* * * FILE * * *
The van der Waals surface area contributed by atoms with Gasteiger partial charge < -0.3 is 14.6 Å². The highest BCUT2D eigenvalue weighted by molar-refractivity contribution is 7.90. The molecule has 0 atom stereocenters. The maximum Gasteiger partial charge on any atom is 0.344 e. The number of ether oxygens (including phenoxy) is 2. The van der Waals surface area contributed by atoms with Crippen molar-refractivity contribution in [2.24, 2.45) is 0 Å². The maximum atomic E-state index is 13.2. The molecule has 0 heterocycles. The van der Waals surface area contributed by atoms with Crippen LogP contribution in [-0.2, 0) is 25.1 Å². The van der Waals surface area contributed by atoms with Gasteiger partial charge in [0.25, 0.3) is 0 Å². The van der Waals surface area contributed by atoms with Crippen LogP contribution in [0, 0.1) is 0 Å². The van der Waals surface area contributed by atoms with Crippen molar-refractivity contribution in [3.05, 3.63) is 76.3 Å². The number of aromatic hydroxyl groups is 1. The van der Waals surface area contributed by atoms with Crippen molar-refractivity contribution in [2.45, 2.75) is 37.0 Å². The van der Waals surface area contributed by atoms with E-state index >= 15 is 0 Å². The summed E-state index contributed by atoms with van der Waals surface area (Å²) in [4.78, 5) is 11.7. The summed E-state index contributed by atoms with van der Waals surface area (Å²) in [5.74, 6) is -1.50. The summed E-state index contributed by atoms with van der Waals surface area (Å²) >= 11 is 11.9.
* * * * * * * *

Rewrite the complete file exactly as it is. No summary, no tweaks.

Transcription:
The van der Waals surface area contributed by atoms with Gasteiger partial charge < -0.3 is 14.6 Å². The highest BCUT2D eigenvalue weighted by molar-refractivity contribution is 7.90. The molecule has 0 atom stereocenters. The maximum Gasteiger partial charge on any atom is 0.344 e. The number of ether oxygens (including phenoxy) is 2. The van der Waals surface area contributed by atoms with Crippen molar-refractivity contribution in [2.24, 2.45) is 0 Å². The maximum atomic E-state index is 13.2. The molecule has 0 heterocycles. The van der Waals surface area contributed by atoms with Crippen LogP contribution in [-0.2, 0) is 25.1 Å². The van der Waals surface area contributed by atoms with Gasteiger partial charge in [0.25, 0.3) is 0 Å². The van der Waals surface area contributed by atoms with Crippen LogP contribution in [0, 0.1) is 0 Å². The van der Waals surface area contributed by atoms with Crippen molar-refractivity contribution in [3.05, 3.63) is 76.3 Å². The number of aromatic hydroxyl groups is 1. The van der Waals surface area contributed by atoms with Crippen molar-refractivity contribution in [2.45, 2.75) is 37.0 Å². The van der Waals surface area contributed by atoms with E-state index >= 15 is 0 Å². The summed E-state index contributed by atoms with van der Waals surface area (Å²) in [4.78, 5) is 11.7. The summed E-state index contributed by atoms with van der Waals surface area (Å²) in [5.74, 6) is -1.50. The summed E-state index contributed by atoms with van der Waals surface area (Å²) >= 11 is 11.9.